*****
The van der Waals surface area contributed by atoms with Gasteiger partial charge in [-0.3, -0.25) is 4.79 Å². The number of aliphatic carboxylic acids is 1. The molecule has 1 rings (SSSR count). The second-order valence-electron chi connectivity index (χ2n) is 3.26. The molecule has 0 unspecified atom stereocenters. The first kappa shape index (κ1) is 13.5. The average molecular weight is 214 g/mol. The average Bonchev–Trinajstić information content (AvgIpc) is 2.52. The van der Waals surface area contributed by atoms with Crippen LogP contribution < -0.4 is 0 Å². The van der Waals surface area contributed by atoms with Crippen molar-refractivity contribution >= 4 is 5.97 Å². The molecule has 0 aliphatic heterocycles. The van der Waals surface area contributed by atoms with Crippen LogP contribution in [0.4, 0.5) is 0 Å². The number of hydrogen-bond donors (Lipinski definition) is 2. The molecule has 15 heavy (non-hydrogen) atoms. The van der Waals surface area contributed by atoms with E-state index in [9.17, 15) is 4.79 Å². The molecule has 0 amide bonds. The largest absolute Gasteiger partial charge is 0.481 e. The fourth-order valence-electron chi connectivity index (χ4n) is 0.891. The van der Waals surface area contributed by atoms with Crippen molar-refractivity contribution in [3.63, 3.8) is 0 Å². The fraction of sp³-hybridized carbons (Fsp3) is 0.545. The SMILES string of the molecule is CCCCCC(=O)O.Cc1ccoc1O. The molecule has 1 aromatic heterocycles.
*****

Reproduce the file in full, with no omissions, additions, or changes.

The van der Waals surface area contributed by atoms with Gasteiger partial charge in [-0.3, -0.25) is 4.79 Å². The number of aliphatic carboxylic acids is 1. The molecule has 1 rings (SSSR count). The second-order valence-electron chi connectivity index (χ2n) is 3.26. The molecule has 0 unspecified atom stereocenters. The first kappa shape index (κ1) is 13.5. The average molecular weight is 214 g/mol. The average Bonchev–Trinajstić information content (AvgIpc) is 2.52. The van der Waals surface area contributed by atoms with Crippen LogP contribution < -0.4 is 0 Å². The van der Waals surface area contributed by atoms with Crippen molar-refractivity contribution >= 4 is 5.97 Å². The molecule has 0 aliphatic heterocycles. The van der Waals surface area contributed by atoms with Crippen LogP contribution in [0.4, 0.5) is 0 Å². The number of hydrogen-bond donors (Lipinski definition) is 2. The molecule has 15 heavy (non-hydrogen) atoms. The van der Waals surface area contributed by atoms with E-state index in [9.17, 15) is 4.79 Å². The molecule has 0 amide bonds. The largest absolute Gasteiger partial charge is 0.481 e. The fourth-order valence-electron chi connectivity index (χ4n) is 0.891. The van der Waals surface area contributed by atoms with Crippen molar-refractivity contribution in [3.63, 3.8) is 0 Å². The fraction of sp³-hybridized carbons (Fsp3) is 0.545. The SMILES string of the molecule is CCCCCC(=O)O.Cc1ccoc1O. The molecule has 1 aromatic heterocycles.